I know from previous dealings with Lazywriter that he has a 2002 LS Vortex with new hs cups. I ride a Colnago Ovaltitan. Its fine for me, not as good looking welds as a Merlin/Serotta/Seven but it carries me on my double centuries just as well.
re: Difference between current Merlins and pre-litespeed onesmerlint3
Jan 31, 2003 5:46 PM
If one really wants to own a "pre-litespeed" Merlin, then as noted above buy a Seven, which is run by former employees of Merlin including Rob Vandermark. I own a pre LS Extra-Light road frame and love it. It is an awesome and IMHO a great balance between stiffness, comfort and responsiveness.

FYI, it is my understanding that the American Bicycle Group is the parent company to both LS and Merlin, and not LS "owning" Merlin, although it could be a matter of semantics since Merlin made the trek down to TN.

I recently bought a 02 Merlin Extra light but have not put it together. Same: Geometry, tube set (same supplier I do believe). Differences: Instead of Rob Vandermarks name, this has Tom Kellogg's name on the chain stay. One of the big benefits to Merlin in the past is the wide range of sizes to get an almost comfort fit. This range is still available. The new frame has hour glass seat stays, ala Cannondale, instead of straight stays to theoretically give an even more compliant ride (love my old xlr ride btw). Like most other newer frames it has an integrated HS, with a tall headtube, so that less spacers should be needed for same stem height. Like LS it has HS cups pressed into the frame in case they ever need replacing and not the whole frame. So the newer frame should be stiffer in the front end and have a better ride vis-à-vis hourglass stays. The welds appear close in quality and since the lifetime warranty is the same, if there is a problem it should be covered.

All in all I expect this newer 02 Merlin to be even a better bike, albeit perhaps not earth shattering difference. BTW I think LS, Seven, heck put Serrota in this group too, all make very nice Ti frames and I wouldn't kick a Vortex, Tuscany, Axiom, or Legend out of my garage :)
Simple Answer.snwbdrhoon
Feb 1, 2003 1:29 PM
If you're interested in pre-Litespeed Merlins, just go to Seven! ( Rob and the crew basically transplanted some of the core of Merlin to there.

They offer you all of that fun, small, cult boutique stuff, but I can't promise the orgies.

You're all idiots! : )dave_w
Feb 1, 2003 1:38 PM
Just had to say that because that is the tenor of this thread.
I own a 97 LS Catalyst and a 98 Merlin Mountain MTB, looking at the two, the Merlin does look "better", the welds look tighter and more uniform. No Idea what this means metallurgically, but if one was to look at old LS bikes vs Merlins you COULD come to the conclusion that if the new Merlin = LS then Merlins are not as nice as before. Of course I have not looked at LS bikes closely in a couple years so they may have exceeded their own and even Merlin's standards from a few years ago.
My actual experience trying to buy a "new" MerlinPsyDoc
Feb 2, 2003 12:44 PM
I rode a 1992 Merlin Extralight, that I bought new, until September 2001. I had wanted to buy an Extralight with the updated 1 1/8th headtube, but I ran into problems with quality. I suspect Merlin has since corrected these issues as I sent a letter to Merlin on 9/26/01 that vendors I have talked to stated caused a lot of changes. Here are some excerpts of that letter.

I have had nothing but problems with the quality of what many road cyclists refer to as the "new Merlin" or "Tennessee Merlin." The first frame I ordered from Excel, back in June of this year, was returned for two reasons. First, the frame measurements were a number of millimeters off on the frame specifications listed on the website and in the brochure. This was problematic as I based the size frame I would need on these measurements. Merlin informed me that those figures were wrong and sent me the correct frame specifications for the 56cm and 57cm frames. Second, the frame had sloppy welds at the dropouts, in that, there was an excess of weldament that made the dropouts looked like they were "crying."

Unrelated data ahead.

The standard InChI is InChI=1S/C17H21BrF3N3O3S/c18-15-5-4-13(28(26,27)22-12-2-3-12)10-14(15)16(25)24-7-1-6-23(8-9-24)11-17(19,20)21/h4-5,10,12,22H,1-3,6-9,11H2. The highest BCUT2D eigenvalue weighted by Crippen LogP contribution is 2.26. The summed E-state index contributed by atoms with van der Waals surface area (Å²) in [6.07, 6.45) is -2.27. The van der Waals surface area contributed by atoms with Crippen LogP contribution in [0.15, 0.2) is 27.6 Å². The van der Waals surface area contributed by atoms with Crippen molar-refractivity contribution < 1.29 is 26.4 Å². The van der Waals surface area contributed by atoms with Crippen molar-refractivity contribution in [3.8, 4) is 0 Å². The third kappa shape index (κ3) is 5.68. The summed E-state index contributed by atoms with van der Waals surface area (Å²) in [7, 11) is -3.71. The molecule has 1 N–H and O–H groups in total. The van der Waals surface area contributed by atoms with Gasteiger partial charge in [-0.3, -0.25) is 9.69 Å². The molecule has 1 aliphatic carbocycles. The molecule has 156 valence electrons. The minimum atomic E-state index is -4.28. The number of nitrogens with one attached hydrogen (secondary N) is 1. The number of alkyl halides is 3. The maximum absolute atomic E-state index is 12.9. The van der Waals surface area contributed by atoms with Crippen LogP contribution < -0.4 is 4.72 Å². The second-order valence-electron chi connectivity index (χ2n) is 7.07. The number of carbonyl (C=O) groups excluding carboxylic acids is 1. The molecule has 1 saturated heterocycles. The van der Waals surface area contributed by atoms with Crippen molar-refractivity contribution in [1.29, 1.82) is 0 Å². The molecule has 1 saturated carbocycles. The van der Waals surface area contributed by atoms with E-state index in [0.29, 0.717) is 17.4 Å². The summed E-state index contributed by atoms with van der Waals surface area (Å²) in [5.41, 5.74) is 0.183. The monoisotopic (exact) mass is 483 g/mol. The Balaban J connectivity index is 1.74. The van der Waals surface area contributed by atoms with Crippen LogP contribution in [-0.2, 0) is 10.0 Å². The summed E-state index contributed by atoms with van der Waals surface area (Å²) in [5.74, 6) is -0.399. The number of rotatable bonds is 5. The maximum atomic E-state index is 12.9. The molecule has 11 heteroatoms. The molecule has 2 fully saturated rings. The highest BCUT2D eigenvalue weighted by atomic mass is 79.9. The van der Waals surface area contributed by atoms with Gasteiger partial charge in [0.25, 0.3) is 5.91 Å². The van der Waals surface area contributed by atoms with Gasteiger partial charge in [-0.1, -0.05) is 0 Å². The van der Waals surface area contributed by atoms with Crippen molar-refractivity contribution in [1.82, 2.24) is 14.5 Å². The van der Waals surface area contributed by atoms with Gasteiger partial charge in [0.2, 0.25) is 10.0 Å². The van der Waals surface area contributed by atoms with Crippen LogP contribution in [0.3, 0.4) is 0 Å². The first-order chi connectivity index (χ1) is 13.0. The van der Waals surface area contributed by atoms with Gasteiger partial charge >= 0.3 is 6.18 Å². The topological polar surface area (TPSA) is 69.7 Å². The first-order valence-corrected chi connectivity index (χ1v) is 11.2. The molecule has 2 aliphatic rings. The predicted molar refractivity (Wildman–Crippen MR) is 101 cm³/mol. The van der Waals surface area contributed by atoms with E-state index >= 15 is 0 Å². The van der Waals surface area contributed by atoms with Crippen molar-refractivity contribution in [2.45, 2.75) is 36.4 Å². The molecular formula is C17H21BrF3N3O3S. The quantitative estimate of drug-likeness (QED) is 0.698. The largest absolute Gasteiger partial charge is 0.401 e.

I then ordered another Merlin Extralight frame. This one was in much better shape and I was excited to build it up. My first order of business was to install the Ultegra bottom bracket (BB). The BB threads in smooth as butter, but I noticed that there was a gap at the top of the BB shell of the frame and the flange of the Ultegra BB. I thought that gap was a bit strange, so I went to look at my other Merlin, which had no gaps whatsoever. Because my other Merlin was built in 1992, I thought maybe perhaps this was a design change, but as a check I decided to fold a piece of paper in half and tried to run it around the gap to check for uniformity, but there was none. I then flipped the frame over to the non-drive side and, sure enough, the Ultegra BB spline was off-center. I backed out the Ultegra BB and the threads were fine; in other words, I did not cross thread the Ultegra BB. I also checked to make sure that the screw that holds the plastic cable guide on the bottom of the BB shell was not hitting the Ultegra BB. As an additional check, I installed the BB in my older Merlin Extralight and it fit like a glove.

As I looked inside the BB shell of the 2001 frame, I noticed that on one side there was about a 2" section where the threads continued into the BB shell another inch or so around the 7-8 o'clock area. So, I phoned Excel and spoke with one of the mechanics that confirmed what I had concluded, that the BB shell was not tapped correctly. So, the frame was shipped back to Excel. I called Merlin and was informed that this is not the first time since the move from Massachusetts they have had BB shells mistapped, but they thought the problem had been fixed.

Out of shear loyalty to Merlin and the performance my 1992 Merlin has given me, I decided to give Merlin a third try to the chagrin of those around me. Unfortunately, Merlin had stopped making 2001 frames as it began to gear up for the 2002 run. The 2002's in my size did not begin shipping until early September. So, I anxiously await the availability of the new frames. I called Merlin to make sure they were available and then called Excel Sports and placed my order once again.

Unbelievably, Excel notified me several days later that there were problems with this frame as well, which failed their inspection. First, the finish was noticeably uneven. Second, the brushed finish on the seat tube was so deep that you could feel the grooves with your fingernail. Third, at the seat stay/seat tube junction, one of the seat stays was a good 4mm below the other stay. Although 4mm may not sound like much, the difference was very noticeable according to Excel. Fourth, the frame was out of alignment.